To some extent we have that already. U.S. companies find it very hard going inside of China, and as we've seen for Huawei and ZTE, Chinese companies have it hard going into the U.S. A lot of it also is just language and culture, Chinese users are going to use WeChat and Alibaba, because that’s what they’re comfortable with, and U.S. users are going to use Facebook and Amazon. We already have some bifurcation, and that will continue. But there will be other poles; with Europe, the General Data Protection Regulation shapes technology markets. India is a huge market and it has its own ideas about how technology and data should be stored, used, and shared. So there will be these two main players, the U.S. and China, but there will be some other major poles, around India and Europe, and then there will be competition for a lot of other markets, like Brazil, Africa, or Indonesia. Users there at some point will have to choose. For most Americans and most Chinese it won’t make much of a difference, because we already exist in that bifurcated world.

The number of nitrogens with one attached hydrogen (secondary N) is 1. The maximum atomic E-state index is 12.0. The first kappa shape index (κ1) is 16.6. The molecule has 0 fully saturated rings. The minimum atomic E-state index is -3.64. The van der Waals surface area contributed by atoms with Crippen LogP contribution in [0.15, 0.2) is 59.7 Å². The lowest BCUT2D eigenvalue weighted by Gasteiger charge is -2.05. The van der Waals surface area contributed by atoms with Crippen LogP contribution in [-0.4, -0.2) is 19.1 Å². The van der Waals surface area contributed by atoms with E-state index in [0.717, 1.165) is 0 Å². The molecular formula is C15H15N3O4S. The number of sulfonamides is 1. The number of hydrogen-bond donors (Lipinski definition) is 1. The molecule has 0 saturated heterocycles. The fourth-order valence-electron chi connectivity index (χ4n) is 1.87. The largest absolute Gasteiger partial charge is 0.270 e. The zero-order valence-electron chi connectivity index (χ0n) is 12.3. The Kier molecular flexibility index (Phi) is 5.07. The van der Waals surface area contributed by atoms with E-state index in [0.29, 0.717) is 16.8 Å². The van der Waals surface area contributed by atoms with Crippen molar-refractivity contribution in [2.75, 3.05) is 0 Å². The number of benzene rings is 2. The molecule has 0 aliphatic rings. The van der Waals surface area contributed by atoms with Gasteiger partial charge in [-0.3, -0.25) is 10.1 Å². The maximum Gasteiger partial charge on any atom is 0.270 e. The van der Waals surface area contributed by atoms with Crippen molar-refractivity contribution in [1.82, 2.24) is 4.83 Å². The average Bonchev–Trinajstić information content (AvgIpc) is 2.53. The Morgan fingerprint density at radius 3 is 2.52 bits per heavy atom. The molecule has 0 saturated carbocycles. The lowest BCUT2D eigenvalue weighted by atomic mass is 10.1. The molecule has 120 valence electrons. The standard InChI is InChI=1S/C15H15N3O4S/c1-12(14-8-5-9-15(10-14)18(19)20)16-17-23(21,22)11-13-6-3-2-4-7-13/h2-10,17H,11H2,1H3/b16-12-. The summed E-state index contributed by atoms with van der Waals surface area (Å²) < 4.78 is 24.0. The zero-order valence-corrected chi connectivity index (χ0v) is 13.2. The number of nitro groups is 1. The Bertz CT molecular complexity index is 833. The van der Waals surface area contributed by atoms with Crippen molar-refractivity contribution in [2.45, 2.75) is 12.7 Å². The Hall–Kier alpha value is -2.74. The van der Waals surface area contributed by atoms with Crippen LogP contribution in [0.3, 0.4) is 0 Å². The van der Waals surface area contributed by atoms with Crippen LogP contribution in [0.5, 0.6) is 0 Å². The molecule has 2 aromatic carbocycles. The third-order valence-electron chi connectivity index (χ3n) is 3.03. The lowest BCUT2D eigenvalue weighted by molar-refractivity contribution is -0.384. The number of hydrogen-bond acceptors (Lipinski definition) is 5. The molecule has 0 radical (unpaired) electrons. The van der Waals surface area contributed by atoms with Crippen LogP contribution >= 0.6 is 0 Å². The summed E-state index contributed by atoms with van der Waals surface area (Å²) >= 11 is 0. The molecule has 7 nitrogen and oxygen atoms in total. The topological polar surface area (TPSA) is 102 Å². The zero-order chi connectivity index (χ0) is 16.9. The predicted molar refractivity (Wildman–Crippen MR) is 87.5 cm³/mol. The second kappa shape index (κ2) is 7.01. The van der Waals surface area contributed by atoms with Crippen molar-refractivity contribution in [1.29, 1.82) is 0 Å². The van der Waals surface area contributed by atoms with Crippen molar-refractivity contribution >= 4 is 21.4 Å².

Sam Fraser CMC '19Student Journalist

Файл:G.Tech Technology Factory Zhuhai China.jpg via Wikimedia Commons